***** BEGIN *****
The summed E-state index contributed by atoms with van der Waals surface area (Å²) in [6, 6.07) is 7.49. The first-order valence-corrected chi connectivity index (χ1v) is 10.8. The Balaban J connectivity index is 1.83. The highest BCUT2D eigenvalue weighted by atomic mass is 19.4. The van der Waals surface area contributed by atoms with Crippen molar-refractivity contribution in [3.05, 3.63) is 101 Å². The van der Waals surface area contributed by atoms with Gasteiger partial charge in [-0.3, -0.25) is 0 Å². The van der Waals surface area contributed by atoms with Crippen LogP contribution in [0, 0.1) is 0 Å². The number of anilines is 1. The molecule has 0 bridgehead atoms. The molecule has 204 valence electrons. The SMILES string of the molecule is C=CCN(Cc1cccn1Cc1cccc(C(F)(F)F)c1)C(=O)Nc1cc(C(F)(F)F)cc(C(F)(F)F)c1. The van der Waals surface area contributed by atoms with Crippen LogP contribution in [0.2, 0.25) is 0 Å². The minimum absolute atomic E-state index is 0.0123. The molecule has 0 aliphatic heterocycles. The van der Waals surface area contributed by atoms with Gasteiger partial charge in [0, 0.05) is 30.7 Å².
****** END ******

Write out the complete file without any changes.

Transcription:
The summed E-state index contributed by atoms with van der Waals surface area (Å²) in [6, 6.07) is 7.49. The first-order valence-corrected chi connectivity index (χ1v) is 10.8. The Balaban J connectivity index is 1.83. The highest BCUT2D eigenvalue weighted by atomic mass is 19.4. The van der Waals surface area contributed by atoms with Crippen molar-refractivity contribution in [3.05, 3.63) is 101 Å². The van der Waals surface area contributed by atoms with Gasteiger partial charge in [-0.3, -0.25) is 0 Å². The van der Waals surface area contributed by atoms with Crippen LogP contribution in [0, 0.1) is 0 Å². The number of anilines is 1. The molecule has 0 bridgehead atoms. The molecule has 204 valence electrons. The SMILES string of the molecule is C=CCN(Cc1cccn1Cc1cccc(C(F)(F)F)c1)C(=O)Nc1cc(C(F)(F)F)cc(C(F)(F)F)c1. The van der Waals surface area contributed by atoms with Crippen LogP contribution in [0.2, 0.25) is 0 Å². The minimum absolute atomic E-state index is 0.0123. The molecule has 0 aliphatic heterocycles. The van der Waals surface area contributed by atoms with Gasteiger partial charge in [0, 0.05) is 30.7 Å².